Lapalux Lustmore

[Brainfeeder; 2015]

Styles: electronica, dance, hypna-melancholic pop
Others: Flying Lotus, matthewdavid, Daedelus, Prefuse 73, Ikonika, Andreya Triana

Unpacking Lustmore’s One-Sheet

Brainfeeder: Lapalux knew where and how his sound should change with a second album. As a result, Lustmore feels like a record as compulsively inspired and meticulously crafted as you’re likely to hear in 2015.

Tiny Mix Tapes: Lapalux recognized that his first album, 2013’s Nostalchic, wasn’t that much cop. As a result, Lustmore feels like a record compulsively inspired by — and meticulously crafted to pander to — those who weren’t especially impressed by its predecessor.

Brainfeeder: Lustmore is loosely based on the experience of hypnogogia, a transitional state of consciousness between wakefulness and sleep. Listeners familiar with his 2011 [sic] debut, Nostalchic, will know that Stuart Howard’s woozy, infectious rhythms, enveloping textures and unfamiliarly familiar melodies conjure that territory perfectly.

Tiny Mix Tapes: Lustmore’s creator and label request that you supplement its psychedelic/dream electronica with your (secondhand) concept of hypnagogia, tacitly admitting that the music is neither rich enough to elicit such a concept by itself nor interesting enough to gratify you without any accompanying narrative. If you are familiar with his debut though, you will know that Stuart Howard’s flickering rhythms, miasmal textures and oblique melodies could also conjure any number of other states (melancholy, uncertainty, paranoid schizophrenia, confusion, partial blindness, intoxication, stupidity) and could even imply that our waking states are always already dreamlike and illusory.

Brainfeeder: Lapalux attracted the direct attention of Brainfeeder label owner and electronic music icon Flying Lotus in 2010, and was quickly snapped up by the imprint. Acclaimed early EPs were followed by a number of remixes including Bonobo, Andreya Triana, Lianne La Havas amongst others, before his debut album Nostalchic arrived in 2011 [sic].

Tiny Mix Tapes: Flying Lotus heard Lapalux’s music in 2010. EPs that received a 7.4 from Pitchfork were followed by a number of remixes, which is kind of appropriate considering how Nostalchic’s skewy dance-jazz-hip-hop amalgamations themselves almost verged on being remixes of other Brainfeeder artists.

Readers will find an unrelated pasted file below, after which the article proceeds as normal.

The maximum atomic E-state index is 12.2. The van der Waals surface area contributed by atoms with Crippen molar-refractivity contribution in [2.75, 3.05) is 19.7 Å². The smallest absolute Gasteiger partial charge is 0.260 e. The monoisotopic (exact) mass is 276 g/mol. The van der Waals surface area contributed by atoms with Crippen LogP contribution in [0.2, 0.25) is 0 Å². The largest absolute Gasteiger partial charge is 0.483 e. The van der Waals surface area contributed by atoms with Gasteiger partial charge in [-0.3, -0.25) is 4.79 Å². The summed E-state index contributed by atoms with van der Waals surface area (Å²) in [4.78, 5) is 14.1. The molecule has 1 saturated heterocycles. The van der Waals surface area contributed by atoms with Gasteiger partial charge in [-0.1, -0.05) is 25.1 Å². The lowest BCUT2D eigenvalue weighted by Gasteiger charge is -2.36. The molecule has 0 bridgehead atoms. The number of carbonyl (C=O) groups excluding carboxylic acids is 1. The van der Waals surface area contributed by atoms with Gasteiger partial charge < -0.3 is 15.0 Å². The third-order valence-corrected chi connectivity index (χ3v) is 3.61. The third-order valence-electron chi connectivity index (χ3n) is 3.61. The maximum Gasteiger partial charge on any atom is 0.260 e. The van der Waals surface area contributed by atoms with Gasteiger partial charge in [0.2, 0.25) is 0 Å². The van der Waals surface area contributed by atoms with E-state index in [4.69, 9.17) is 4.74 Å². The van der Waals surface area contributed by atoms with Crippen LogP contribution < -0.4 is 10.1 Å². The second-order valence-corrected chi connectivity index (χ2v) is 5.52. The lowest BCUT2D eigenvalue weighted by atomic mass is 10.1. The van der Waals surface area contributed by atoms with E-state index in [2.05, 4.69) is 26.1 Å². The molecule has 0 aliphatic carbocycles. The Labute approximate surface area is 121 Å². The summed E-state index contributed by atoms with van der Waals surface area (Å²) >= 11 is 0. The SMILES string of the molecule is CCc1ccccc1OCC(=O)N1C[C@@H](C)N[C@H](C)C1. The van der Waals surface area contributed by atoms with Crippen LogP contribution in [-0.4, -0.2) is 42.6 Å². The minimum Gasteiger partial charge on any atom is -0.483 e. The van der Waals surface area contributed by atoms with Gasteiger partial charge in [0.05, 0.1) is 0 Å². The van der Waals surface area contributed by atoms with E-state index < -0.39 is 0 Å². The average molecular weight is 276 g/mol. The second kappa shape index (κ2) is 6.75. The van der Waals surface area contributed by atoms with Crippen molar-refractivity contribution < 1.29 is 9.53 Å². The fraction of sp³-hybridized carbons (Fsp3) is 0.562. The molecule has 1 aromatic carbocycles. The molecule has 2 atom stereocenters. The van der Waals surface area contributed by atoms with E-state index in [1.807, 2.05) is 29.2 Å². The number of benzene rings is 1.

Brainfeeder: On its release Mojo asserted that: “Lapalux has joined the ranks of contemporary electronica’s finest, like FlyLo himself.” The album was a high watermark, and a statement of intent by a young producer who was pushing electronic music forward.

Tiny Mix Tapes: As part of the marketing machine that hawked Nostalchic, Mojo asserted that: “Lapalux sounds just like those other musicians you like!” The album is currently ranked #169,150 on Amazon and apparently had little value other than as an indication of the records that would supersede it.

Brainfeeder: Lustmore sees the young producer take another stride forward. Opener “U Never Know,” which features another masterful vocal turn by Andreya Triana, sets the tone for the album. “The line ‘I don’t think you’ll know’ describes the mysterious limbo like state between waking life and sleep,” Howard says.

Tiny Mix Tapes: Lustmore sees the 27-year-old producer release another album. Opener “U Never Know,” which features a flawless yet generic dance-diva vocal from yet another London singer-songwriter, has its template regurgitated throughout the rest of the album. The line “I don’t think you’ll ever know” actually omits the qualifier “until you’re awake again and all your conscious faculties are fully functioning,” a more sober and less melodramatic Howard would say.

Brainfeeder: The sleazy, yearning throb of “Puzzle (ft. Andreya Triana)” is unmistakably sexualised.

Tiny Mix Tapes: Sometimes a cigar is just a cigar. Or again, sometimes the breezy melancholia of “Puzzle (ft. Andreya Triana)” is just the breezy melancholia of “Puzzle (ft. Andreya Triana)” and is only as sexualized as, say, a heartbroken widow(er). Indeed, its blurry keys and languorous horns are melancholic precisely because their sexuality has been disrupted.